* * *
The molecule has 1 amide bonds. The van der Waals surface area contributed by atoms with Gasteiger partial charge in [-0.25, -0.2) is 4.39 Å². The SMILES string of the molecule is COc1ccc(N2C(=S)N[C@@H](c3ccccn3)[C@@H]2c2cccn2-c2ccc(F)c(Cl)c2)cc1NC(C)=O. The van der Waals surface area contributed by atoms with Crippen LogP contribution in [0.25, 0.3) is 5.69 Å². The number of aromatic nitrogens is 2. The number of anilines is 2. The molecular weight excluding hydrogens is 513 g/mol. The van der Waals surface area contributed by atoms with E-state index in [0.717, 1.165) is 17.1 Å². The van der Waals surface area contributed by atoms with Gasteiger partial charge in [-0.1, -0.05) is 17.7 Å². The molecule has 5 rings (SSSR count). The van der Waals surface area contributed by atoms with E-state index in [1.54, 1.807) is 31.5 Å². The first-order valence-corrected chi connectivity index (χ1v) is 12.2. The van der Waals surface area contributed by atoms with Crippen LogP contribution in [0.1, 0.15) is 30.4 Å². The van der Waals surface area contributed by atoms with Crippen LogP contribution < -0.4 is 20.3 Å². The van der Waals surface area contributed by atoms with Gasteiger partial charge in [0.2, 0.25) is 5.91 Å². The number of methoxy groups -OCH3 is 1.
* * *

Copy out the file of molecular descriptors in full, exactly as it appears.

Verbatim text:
The molecule has 1 amide bonds. The van der Waals surface area contributed by atoms with Gasteiger partial charge in [-0.25, -0.2) is 4.39 Å². The SMILES string of the molecule is COc1ccc(N2C(=S)N[C@@H](c3ccccn3)[C@@H]2c2cccn2-c2ccc(F)c(Cl)c2)cc1NC(C)=O. The van der Waals surface area contributed by atoms with Crippen LogP contribution in [0.25, 0.3) is 5.69 Å². The number of aromatic nitrogens is 2. The number of anilines is 2. The molecular weight excluding hydrogens is 513 g/mol. The van der Waals surface area contributed by atoms with E-state index in [0.717, 1.165) is 17.1 Å². The van der Waals surface area contributed by atoms with Gasteiger partial charge in [-0.1, -0.05) is 17.7 Å². The molecule has 5 rings (SSSR count). The van der Waals surface area contributed by atoms with E-state index in [1.54, 1.807) is 31.5 Å². The first-order valence-corrected chi connectivity index (χ1v) is 12.2. The van der Waals surface area contributed by atoms with Crippen LogP contribution in [0.1, 0.15) is 30.4 Å². The van der Waals surface area contributed by atoms with Crippen LogP contribution < -0.4 is 20.3 Å². The van der Waals surface area contributed by atoms with Gasteiger partial charge in [0.2, 0.25) is 5.91 Å². The number of methoxy groups -OCH3 is 1.